Weed coordinator terminated
Just days after Stillwater Weed Coordinator Will Patterson was terminated from his position, he was arrested on a felony theft charge out of Cascade County.
As was reported by the News online last week, Patterson’s termination occurred on Oct. 21. The News learned of it on Oct. 27 through a statement from Stillwater County Attorney Nancy Rohde that read as follows:
“On Oct. 21, 2016, upon the advice of the Stillwater County Attorney and from recommendations made from the Stillwater County Weed Board, the Stillwater County Commissioners terminated William Patterson as the county’s weed coordinator. The county terminated his employment after the Department of Justice, Division of Criminal Investigation conducted an investigation surrounding the allegations Patterson was utilizing County weed spraying equipment and chemicals on private property. The criminal investigation, though it remains ongoing, yielded sufficient evidence to show that in fact, Patterson did utilize County equipment to include the spray truck, Kubota side-by-side ATV and the Polaris four-wheeler along with chemicals both inside and outside of Stillwater County on private property for his personal weed spraying business creating cause for termination, effective immediately.”
The criminal investigation into Patterson’s alleged actions is still ongoing, according to Montana Department of Justice spokesman John Barnes.
Also being investigated in the matter is Stillwater County Commissioner Dennis Shupak’s possibly involvement.
Patterson’s legal problems were compounded when he was arrested on Oct. 27 on the Cascade County warrant at his home on Rapelje Road, according to Stillwater County Sheriff’s dispatch records.
Cascade County officials are accusing Patterson of stealing county property while employed with the Cascade County Public Works department.
According to court documents, Patterson was terminated from his job with the Cascade County Public Works in October 2014. In November 2014, the director of public works reported several items were missing, including an air tank that Patterson was known to have kept in his van. Also missing were six tires – four of which had been specially ordered – and a truck’s front grill, according to court documents.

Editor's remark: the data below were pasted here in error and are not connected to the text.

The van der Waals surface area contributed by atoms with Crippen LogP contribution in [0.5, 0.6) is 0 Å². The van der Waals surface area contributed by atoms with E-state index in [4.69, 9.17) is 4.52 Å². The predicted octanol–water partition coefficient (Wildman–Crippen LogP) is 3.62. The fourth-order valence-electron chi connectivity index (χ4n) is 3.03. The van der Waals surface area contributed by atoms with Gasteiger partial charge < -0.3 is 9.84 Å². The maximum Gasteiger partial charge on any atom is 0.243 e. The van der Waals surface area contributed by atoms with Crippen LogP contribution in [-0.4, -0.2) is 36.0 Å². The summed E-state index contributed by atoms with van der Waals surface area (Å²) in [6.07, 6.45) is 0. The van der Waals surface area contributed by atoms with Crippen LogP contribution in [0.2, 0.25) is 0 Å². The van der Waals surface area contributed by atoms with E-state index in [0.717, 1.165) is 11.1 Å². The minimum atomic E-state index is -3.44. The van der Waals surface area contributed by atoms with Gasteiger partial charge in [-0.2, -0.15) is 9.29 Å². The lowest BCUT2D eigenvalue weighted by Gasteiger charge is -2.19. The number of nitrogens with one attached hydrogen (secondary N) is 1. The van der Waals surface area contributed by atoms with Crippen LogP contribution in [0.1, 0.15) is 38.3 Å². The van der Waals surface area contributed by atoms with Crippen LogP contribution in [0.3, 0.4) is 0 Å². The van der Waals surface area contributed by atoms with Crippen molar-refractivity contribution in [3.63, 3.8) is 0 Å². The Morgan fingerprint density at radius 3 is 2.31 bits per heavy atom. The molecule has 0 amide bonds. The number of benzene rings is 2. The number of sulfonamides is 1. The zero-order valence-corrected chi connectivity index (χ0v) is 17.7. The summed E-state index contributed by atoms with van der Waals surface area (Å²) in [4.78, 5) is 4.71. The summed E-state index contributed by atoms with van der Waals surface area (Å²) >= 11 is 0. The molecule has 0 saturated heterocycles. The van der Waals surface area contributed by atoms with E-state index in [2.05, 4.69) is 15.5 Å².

Other employees had reported seeing Patterson’s personal vehicle on county property during non-business hours.
Patterson had asked a co-worker about doing some repair work on his truck which had “extensive damage” to the front end.
When Cascade County Sheriff’s deputies went to Patterson’s home, they found his personal vehicle in his driveway with tires and a grill that matched those that had been reported missing. Patterson was unable to provide a receipt for the tires or an explanation where he got them from, according to court documents.
Upon being arrested on the warrant, Patterson was taken to the Stillwater County Sheriff’s Office and was released after posting $1,000 bond. Dispatch records also state that Patterson was served with civil papers, which Stillwater County Undersheriff Chip Kem said are confidential.
Rohde’s statement is the first time that Patterson’s private spraying business has been mentioned publicly.
The original complaint against Patterson and Shupak was made last June to Rohde’s office, which involved Patterson allegedly using county resources on Shupak’s property. The allegations came with photographs.
Rohde reported the matter to the Stillwater County Sheriff’s Office which turned the matter over to the Yellowstone County Sheriff’s Office to conduct the investigation. DCI took over the case when it became apparent that more expertise and manpower would be needed.
Shortly after DCI took over, pornography was allegedly discovered on Patterson’s county computer, according to a letter from Rohde to DCI Bureau Chief John Strandell. In Rohde’s letter, she also advised Strandell that Patterson allegedly used county equipment and possibly county weed products at more than one private property.